The Artist Sees Differently: Alec MacKaye

Alec MacKaye, preparator

Photo: Claire Norman

How did you learn about the Phillips?

This is a funny question [for a Washington, D.C. native]! Like asking how did one first hear about the White House or the cherry blossoms or Neil Armstrong. I heard about The Phillips Collection because it holds a place in United States cultural history, in D.C. history, and  in the art world. It may not be among the loudest of voices in the museum-iverse, but some things don’t need a brass band or sky writing to announce their presence.

Not to mention, being a fifth generation Washingtonian, I suppose I learned of the Phillips before I was born – my mother’s next-door neighbor and sometimes painting instructor was a man named Edgar Hewitt Nye. Two of his paintings are held in The Phillips Collection (and many more in the MacKaye Collection!), and his wife, Elizabeth Quackenbush Nye, was my parents’ English teacher at Sidwell Friends. So you see, it would be difficult to pinpoint exactly when I first heard of The Phillips Collection – it was part of me before I knew it.

You’re a musician, a writer, and an artist – do you feel you are inspired by the Phillips art?

Yes – and then more broadly, through it. There are a few certain objects that float before me when I am thinking of something, usually a Alfred Pinkham Ryder or a Philip Guston or a John Marin, and more than that, working here affords me the opportunity to see more than just what we hold. The small Hiroshige show we had a few years back changed the way I dream.

What do you listen to as you’re making art?

Silence, unless I want or need something to force my hand – then its Library of Congress field recordings or punk rock or dub reggae.

Who’s your favorite artist in the collection?

I won’t tell which ones I usually say I like most,  names that most people recognize – instead I will give a couple of names that should send folks to the “search” function on our website, since they likely  haven’t seen them on our walls:  Henry Gershwin, Joseph Solman. I like these two not necessarily for their high finish or classic theme but more for their direct delivery. Continue reading “The Artist Sees Differently: Alec MacKaye” »

Museum and Memory: Part three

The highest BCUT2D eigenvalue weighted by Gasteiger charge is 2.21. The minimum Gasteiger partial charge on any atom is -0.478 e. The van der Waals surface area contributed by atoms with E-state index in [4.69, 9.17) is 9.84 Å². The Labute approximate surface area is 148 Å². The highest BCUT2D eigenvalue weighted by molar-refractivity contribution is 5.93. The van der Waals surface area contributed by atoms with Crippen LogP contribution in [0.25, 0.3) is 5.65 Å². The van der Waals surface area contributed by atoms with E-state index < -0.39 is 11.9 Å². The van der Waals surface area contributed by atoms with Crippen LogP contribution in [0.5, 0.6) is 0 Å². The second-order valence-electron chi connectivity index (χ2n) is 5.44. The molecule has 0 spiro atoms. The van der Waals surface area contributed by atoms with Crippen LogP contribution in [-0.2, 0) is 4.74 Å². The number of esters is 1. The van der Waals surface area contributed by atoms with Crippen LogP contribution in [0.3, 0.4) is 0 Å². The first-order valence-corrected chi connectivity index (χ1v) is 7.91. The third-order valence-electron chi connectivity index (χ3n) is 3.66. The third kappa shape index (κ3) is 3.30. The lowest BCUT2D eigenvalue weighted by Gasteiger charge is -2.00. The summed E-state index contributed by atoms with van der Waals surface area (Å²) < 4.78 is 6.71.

This is the third installment of our Museum and Memory series for International Museum Day. Read part one and part two here.

John Marin, Tunk Mountains, Autumn, Maine, 1945. Oil on canvas, 25 x 30 in. Acquired 1946. The Phillips Collection

In 1955 my grandparents moved into a custom-built home overlooking Chehalis, Washington, a town located about half way between Seattle and Portland. They drove to Seattle specifically in search of a work of art to hang above their stately fireplace, the focal point of the brick house. The only one they could agree on reminded them of summer vacations spent with their four small children at Lake Chelan in Eastern Washington State. It was a relatively inexpensive reproduction of an oil on canvas, with “Marin 45” scrawled in black in the lower right corner. Over time that “painting” came to symbolize home for the whole family, but knowing very little about art, we didn’t know who the artist was, what year it was painted, its title, or how to find those things. In 2006, when my grandmother followed my grandfather in passing, at the reading of the will the grandchildren were given an opportunity to select a work of art from their collection to keep for ourselves. Instead of one of my grandfather’s high-value Japanese prints I chose the tobacco-stained reproduction above the fireplace as a remembrance of them, and of the countless good times we spent together in that house. My sister had it wrapped and boxed, and she shipped it to me in San Francisco, where I lived at the time. It was too big to hang in my tiny apartment, and so I left my sentimental treasure boxed and secured under my bed. Continue reading “Museum and Memory: Part three” »